Police and prosecutors take domestic violence allegations seriously. So do judges.
A conviction for inflicting corporal injury on a spouse carries significant jail time and other harsh consequences such as a hefty fine and losing your gun rights for life.
However, you need to remember that you have rights, including the presumption of innocence.
Having a lawyer who aggressively defends the rights of people like you could put you in a position to get the best possible outcome for your case.
We rely on the experience gained from bringing over 100 cases to jury trial when representing people like you, and we will fight relentlessly to protect your rights. To get started, contact us today.
What Is Corporal Injury on a Spouse?
According to California Penal Code §273.5, a corporal injury is an injury inflicted by one person on another when the individuals are or were engaged in a specified domestic relationship.
Such an injury must result in a “traumatic condition.” To qualify for prosecution under this section, the parties must be:
- Spouses or former spouses;
- Current or former cohabitants;
- Engaged, formerly engaged, in a dating relationship; or
- The parents of a child.
The law does not require the parties to hold themselves out to others as spouses to meet the legal definition of cohabitation.
In some cases, the question whether the parties are cohabitants is an issue for the jury.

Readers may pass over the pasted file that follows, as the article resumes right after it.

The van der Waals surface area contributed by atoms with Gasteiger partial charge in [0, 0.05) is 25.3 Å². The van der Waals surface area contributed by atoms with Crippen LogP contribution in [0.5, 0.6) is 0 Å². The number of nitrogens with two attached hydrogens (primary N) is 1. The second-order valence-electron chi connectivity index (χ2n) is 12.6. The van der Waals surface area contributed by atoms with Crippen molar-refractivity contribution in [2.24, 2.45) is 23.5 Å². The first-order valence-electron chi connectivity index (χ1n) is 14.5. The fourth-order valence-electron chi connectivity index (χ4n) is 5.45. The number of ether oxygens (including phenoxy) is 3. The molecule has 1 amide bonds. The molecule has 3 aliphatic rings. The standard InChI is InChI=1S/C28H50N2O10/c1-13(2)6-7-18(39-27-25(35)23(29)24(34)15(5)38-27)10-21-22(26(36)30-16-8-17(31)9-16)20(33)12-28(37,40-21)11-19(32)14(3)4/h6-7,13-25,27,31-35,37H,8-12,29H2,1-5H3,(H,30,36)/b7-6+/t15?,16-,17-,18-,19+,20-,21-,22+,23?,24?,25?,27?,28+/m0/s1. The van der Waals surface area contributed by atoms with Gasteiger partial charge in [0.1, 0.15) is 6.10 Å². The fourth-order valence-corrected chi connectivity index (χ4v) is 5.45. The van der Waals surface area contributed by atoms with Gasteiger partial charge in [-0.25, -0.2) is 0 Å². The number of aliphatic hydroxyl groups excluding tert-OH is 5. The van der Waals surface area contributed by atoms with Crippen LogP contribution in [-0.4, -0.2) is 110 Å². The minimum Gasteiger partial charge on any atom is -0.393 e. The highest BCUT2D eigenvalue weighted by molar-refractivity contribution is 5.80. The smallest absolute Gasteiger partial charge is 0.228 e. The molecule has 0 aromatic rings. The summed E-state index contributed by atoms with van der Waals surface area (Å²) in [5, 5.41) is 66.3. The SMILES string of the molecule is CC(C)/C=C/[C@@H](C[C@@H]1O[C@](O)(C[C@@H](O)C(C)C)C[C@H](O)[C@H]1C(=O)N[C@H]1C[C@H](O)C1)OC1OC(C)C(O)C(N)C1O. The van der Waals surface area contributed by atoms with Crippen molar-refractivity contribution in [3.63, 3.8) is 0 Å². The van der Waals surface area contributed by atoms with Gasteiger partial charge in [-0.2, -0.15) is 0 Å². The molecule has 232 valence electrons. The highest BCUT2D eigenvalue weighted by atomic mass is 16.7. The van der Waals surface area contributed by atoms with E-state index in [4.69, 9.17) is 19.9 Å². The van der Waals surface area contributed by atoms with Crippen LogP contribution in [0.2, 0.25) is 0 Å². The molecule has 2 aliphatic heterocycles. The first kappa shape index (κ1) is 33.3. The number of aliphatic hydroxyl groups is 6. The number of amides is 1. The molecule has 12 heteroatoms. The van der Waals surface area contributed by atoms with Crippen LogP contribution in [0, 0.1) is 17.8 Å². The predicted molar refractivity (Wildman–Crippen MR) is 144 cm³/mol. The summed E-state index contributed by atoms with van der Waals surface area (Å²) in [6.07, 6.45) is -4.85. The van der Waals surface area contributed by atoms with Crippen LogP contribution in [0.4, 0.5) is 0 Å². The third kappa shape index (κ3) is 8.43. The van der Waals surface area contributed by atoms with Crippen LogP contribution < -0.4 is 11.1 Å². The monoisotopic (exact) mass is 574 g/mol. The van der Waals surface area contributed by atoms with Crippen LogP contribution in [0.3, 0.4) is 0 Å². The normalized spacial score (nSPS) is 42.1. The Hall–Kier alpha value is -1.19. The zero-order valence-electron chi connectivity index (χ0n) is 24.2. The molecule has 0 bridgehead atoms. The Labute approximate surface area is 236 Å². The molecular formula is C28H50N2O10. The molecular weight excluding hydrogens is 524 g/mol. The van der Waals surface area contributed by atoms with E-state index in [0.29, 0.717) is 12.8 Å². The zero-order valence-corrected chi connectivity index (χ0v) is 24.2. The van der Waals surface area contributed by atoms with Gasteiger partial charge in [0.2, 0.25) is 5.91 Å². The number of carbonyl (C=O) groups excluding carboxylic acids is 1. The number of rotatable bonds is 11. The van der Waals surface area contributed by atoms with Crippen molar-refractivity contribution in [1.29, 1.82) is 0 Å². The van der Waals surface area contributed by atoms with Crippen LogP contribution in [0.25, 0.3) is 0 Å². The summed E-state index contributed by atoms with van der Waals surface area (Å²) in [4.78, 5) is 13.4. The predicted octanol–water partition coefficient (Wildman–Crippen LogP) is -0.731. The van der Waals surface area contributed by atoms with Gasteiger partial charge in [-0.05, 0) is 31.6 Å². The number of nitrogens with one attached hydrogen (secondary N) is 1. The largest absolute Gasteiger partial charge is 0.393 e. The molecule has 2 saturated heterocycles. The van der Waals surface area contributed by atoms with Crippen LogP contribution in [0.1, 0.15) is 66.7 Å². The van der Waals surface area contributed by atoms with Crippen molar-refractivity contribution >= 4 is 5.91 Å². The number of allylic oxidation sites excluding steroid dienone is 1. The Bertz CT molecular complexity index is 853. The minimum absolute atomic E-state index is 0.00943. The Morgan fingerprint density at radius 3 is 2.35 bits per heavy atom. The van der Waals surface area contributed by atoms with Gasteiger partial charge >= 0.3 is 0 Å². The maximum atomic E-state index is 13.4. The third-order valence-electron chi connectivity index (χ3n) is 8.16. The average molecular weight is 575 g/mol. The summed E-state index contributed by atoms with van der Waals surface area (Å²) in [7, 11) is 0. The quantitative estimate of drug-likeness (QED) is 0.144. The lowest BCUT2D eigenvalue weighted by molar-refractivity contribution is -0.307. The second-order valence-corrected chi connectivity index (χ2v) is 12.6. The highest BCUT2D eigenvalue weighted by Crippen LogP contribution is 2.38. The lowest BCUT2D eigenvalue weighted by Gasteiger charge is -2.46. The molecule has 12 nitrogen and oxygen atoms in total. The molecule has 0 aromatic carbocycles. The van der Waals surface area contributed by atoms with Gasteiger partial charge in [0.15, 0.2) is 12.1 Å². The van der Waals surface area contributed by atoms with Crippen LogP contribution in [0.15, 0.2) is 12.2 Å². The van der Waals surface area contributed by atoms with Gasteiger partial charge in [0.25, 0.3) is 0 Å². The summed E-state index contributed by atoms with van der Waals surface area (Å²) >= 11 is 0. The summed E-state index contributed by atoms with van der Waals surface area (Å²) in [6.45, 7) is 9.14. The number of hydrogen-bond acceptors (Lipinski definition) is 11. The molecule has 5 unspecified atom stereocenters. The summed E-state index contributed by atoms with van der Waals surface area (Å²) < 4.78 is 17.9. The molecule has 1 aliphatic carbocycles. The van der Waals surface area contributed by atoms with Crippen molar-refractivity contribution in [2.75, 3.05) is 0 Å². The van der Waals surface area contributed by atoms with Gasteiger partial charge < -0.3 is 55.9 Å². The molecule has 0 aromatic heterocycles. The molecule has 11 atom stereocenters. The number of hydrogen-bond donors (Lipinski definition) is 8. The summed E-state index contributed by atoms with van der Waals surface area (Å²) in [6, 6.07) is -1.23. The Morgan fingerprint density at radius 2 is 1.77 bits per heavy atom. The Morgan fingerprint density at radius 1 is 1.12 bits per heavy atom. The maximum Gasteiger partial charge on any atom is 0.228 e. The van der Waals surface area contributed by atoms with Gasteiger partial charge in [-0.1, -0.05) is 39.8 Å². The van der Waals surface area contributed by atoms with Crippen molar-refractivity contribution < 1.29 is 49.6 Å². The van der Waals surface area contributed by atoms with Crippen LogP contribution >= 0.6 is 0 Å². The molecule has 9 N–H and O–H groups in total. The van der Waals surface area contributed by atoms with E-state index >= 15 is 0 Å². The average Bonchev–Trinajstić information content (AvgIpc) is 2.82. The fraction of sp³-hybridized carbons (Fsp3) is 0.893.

A prosecution under Penal Code §273.5 requires proof of a “traumatic condition.”
The statute defines a traumatic condition as any wound, external injury, internal injury, strangulation, or suffocation caused by applying physical force.
Additionally, strangulation and suffocation mean cutting off blood circulation or impeding breathing by using pressure on the throat or neck of the victim.
Potential Punishment for Corporal Injury on a Spouse
The punishment for a conviction can be harsh. This is a wobbler offense in California—meaning it can be charged as a misdemeanor or felony, depending on the specific facts of the case.
If the court treats your case as a misdemeanor, the judge could sentence you to the county jail for up to one year and assess a fine of up to $6,000.
However, the judge can send you to state prison for two, three, or four years if they determine that your actions rise to the level of a felony.
How the judge sentences you will depend mainly on the facts of the case and your prior record. The judge can put you on probation, which might involve participating in counseling, paying restitution, or performing community service.
Penal Code section 273.5(j) requires that a judge consider issuing a restraining order for up to 10 years after a conviction.
To protect the victim, the restraining order terms could prevent you from seeing your children, throw you out of your house, and prevent you from visiting specific locations.
Contact Our Award-Winning San Diego Defense Lawyers Today
San Diego defense lawyer Kerry L. Armstrong has won numerous awards.
He has achieved the prestigious Martindale-Hubbell AV rating and is one of the few board-certified legal specialists in criminal defense practicing in the San Diego County area.
Kerry and our dedicated defense lawyers are committed to alleviating or minimizing the negative impact your criminal charges might have on your life.